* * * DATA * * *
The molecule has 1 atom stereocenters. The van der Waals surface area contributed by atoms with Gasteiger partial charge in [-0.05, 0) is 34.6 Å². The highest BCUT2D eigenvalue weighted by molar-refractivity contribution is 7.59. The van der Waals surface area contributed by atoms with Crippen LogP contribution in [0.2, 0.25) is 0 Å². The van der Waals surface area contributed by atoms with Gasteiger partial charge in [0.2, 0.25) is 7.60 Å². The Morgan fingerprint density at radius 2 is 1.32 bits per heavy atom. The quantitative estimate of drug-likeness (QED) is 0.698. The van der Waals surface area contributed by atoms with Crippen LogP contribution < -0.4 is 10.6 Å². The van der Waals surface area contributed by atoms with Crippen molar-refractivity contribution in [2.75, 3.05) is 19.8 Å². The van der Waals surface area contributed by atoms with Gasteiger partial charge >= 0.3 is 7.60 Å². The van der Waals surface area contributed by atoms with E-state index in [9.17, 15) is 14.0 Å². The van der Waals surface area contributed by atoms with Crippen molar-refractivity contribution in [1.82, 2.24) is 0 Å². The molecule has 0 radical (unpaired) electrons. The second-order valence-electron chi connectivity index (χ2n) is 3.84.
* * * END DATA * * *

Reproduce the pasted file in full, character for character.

The molecule has 1 atom stereocenters. The van der Waals surface area contributed by atoms with Gasteiger partial charge in [-0.05, 0) is 34.6 Å². The highest BCUT2D eigenvalue weighted by molar-refractivity contribution is 7.59. The van der Waals surface area contributed by atoms with Crippen LogP contribution in [0.2, 0.25) is 0 Å². The van der Waals surface area contributed by atoms with Gasteiger partial charge in [0.2, 0.25) is 7.60 Å². The Morgan fingerprint density at radius 2 is 1.32 bits per heavy atom. The quantitative estimate of drug-likeness (QED) is 0.698. The van der Waals surface area contributed by atoms with Crippen LogP contribution < -0.4 is 10.6 Å². The van der Waals surface area contributed by atoms with Crippen molar-refractivity contribution in [2.75, 3.05) is 19.8 Å². The van der Waals surface area contributed by atoms with Gasteiger partial charge >= 0.3 is 7.60 Å². The van der Waals surface area contributed by atoms with E-state index in [9.17, 15) is 14.0 Å². The van der Waals surface area contributed by atoms with Crippen molar-refractivity contribution in [1.82, 2.24) is 0 Å². The molecule has 0 radical (unpaired) electrons. The second-order valence-electron chi connectivity index (χ2n) is 3.84.